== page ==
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Burpee Explorers to examine worms May 4
Online Staff Report
Burpee Explorers will present “Explore Invertebrates Annelida” from 1 to 2:30 p.m., Saturday, May 4, at Burpee Museum of Natural History, 737 N. Main St., Rockford.
The event is for ages 6 and older with an adult. Pre-registration and payment are required. Cost is $18 per child members, $20 per child non-members (adult is free). Call (815) 965-3433, ext. 1020, to register.
Annelids are segmented worms. Work with Lumbricus terrestris (a pretty fancy name for the common worm) to learn why these simple creatures are important in their habitats. In addition, get a close-up look at their predator, the frog, and learn of its importance.
We all see these little creatures wiggling on the sidewalk after a rain. Many a child has come to their rescue. In this class, the Explorers will work with several different species of segmented worms. They will learn that segmented worms, Annelida, do not include the flat worms or roundworms. The day’s discoveries will include the importance of earthworms. Actually, the glaciers of the Ice Age eliminated earthworms from extensive sections of North America. Their return is a result of the expansion by pioneers in the settlement of North America. Earthworms greatly benefit agriculture.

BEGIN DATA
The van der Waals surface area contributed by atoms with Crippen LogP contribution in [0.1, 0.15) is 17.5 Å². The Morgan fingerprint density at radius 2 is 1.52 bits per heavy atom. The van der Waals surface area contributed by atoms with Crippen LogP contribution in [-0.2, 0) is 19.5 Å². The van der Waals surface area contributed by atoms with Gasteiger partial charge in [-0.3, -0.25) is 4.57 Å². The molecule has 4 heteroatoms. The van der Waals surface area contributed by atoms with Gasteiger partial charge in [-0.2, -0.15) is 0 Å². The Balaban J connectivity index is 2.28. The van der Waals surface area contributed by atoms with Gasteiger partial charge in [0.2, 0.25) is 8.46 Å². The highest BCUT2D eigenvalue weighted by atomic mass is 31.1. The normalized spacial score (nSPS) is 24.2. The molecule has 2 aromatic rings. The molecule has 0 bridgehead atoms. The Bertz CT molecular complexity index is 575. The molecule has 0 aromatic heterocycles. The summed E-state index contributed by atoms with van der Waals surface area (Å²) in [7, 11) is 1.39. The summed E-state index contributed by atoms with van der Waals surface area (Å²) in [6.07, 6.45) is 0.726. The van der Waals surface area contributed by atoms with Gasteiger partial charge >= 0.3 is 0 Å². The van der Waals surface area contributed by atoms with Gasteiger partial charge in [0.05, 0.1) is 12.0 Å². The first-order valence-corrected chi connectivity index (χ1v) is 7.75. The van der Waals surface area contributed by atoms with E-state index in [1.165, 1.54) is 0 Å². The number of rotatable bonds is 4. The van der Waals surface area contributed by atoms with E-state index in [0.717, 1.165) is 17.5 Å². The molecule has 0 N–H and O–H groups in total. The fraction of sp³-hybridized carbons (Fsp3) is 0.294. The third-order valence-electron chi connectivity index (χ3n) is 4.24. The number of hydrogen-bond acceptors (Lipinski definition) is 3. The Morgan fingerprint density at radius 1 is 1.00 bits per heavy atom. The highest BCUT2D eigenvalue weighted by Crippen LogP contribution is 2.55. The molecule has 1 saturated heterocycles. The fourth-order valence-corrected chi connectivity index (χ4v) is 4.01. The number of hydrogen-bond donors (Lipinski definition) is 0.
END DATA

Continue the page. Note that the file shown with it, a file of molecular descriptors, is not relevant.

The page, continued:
The Explorers will work with both preserved specimens as well as live specimens. The students will conduct simple, non-invasive tests to observe the responses of worms to light, temperature and moisture. Each Explorer will receive a preserved earthworm for study. They will examine the external features that allow it to burrow. Their study will also include examining internal features.
Earthworms are amazing creatures in that they actually have five aortic arches that function as a heart. Furthermore, they have a closed circulatory system, like more advanced creatures.
Participants will be using microscopes and performing specific tests to learn the attributes of this phylum. They get to participate in real science.
Burpee Explorers is a once-a-month science class that began six years ago. For 2012-13, these classes have focused on invertebrates. Previously this year, the Explorers have examined preserved and live crayfish, preserved jelly fish, preserved starfish, preserved squid, fresh mussels and fresh pig hearts. The class meets the National Science Education Standards for Life Science.
Posted May 1, 2013